Primary quantitative research is designed to collect data in a more structured way that can be quantified.  In market research, we use two basic methods to do that: surveys and observation.

Observation is more about collecting data on what people do, what is that people do. This is a huge methodology field especially when it comes to surveys.

Designing good surveys is difficult and it goes beyond just writing questions. There’s a lot of statistics involved that you have to understand to be able to design them well. There are full master’s degree programs dedicated to survey methodology at many universities.

Having access to surveys like SurveyMonkey, Qualtrics and other tools doesn’t automatically translate into good survey design. The tools won’t do it for you even if they offer some templates. They always need to be customized.

In this diagram, I have organized the major data collection methods. Ideally, we should use a combination of them since they collect different types of data and provide different insights the variation of the methods currently used in UX research also found in one of these categories.

For example, I listed here usability testing which is mostly qualitative and even if it is unmoderated, it is a specific type of interview derived from what we call in-depth interviews.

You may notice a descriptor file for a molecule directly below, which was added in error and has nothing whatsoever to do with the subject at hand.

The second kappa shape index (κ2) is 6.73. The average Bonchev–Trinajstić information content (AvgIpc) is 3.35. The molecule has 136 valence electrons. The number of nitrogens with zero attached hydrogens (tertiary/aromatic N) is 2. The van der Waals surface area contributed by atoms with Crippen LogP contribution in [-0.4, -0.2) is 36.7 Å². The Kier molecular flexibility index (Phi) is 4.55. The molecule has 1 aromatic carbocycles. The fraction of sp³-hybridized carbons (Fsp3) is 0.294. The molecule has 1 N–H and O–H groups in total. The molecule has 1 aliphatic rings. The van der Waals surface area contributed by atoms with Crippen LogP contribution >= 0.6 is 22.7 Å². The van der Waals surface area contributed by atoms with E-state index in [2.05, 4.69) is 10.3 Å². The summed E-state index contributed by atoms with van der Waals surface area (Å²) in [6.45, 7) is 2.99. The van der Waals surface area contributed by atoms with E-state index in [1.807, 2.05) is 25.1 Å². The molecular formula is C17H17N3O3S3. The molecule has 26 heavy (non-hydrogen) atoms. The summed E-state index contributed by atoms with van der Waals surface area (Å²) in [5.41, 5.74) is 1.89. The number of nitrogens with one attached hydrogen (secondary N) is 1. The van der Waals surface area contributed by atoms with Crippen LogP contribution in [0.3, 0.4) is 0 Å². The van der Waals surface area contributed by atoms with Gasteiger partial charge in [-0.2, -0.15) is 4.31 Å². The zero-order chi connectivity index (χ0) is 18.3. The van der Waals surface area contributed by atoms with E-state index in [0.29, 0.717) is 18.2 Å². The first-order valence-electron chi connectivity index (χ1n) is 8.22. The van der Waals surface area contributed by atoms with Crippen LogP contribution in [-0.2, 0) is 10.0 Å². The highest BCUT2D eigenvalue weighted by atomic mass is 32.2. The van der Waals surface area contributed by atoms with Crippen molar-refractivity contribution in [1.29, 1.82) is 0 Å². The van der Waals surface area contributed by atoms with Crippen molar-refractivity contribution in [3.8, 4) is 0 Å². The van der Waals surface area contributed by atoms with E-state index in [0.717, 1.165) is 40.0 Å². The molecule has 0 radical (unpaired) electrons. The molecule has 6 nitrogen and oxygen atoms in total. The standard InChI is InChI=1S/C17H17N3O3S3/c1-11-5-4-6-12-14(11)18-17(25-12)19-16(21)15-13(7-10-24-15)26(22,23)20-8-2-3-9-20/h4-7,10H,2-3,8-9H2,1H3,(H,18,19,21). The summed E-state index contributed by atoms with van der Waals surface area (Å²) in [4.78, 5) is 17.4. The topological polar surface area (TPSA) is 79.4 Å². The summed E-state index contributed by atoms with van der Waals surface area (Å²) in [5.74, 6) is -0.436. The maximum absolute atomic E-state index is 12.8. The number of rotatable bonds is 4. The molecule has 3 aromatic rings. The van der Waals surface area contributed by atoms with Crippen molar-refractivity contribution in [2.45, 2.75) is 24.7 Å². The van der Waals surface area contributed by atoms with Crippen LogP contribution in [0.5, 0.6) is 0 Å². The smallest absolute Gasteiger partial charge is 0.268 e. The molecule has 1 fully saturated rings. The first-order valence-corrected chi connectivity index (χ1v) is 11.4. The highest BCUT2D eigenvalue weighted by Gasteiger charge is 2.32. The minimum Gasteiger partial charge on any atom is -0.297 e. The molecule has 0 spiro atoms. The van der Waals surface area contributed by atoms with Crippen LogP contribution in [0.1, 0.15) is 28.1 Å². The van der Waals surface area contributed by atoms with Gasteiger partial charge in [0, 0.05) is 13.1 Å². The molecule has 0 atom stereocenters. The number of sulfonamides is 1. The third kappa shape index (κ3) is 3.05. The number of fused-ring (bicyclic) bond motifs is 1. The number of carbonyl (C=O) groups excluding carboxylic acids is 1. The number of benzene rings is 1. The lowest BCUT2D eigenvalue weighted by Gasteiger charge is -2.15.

Other techniques used in UX whether it is card sorting, tree testing, desirability tests, the five-second impression test, unmoderated user testing are also using survey methodology at its core if they are done online or are conducted as interviews.

Avoiding the Law of the Hammer


There is a little bit of obsession with tools in UX, but I encourage you, encourage those involved in UX research to think beyond tools and more in terms of methodologies to facilitate getting insights depending on the business problem.

All these categorizations I have been presented so far help us in market research to find the appropriate methodology to avoid being jailed by the Law of the Hammer which is a cognitive bias. This was put forward by Abraham Maslow in 1966 when he said, “I suppose it is something tempting if the only tool you have is a hammer to treat everything as if it were a nail.”

If all you know is how to do surveys, you will use surveys for every information need. If all you do is qualitative research, you will try to use it for everything. The same is valid for UX applications of these methods, even if you specialize in a particular methodology or tool.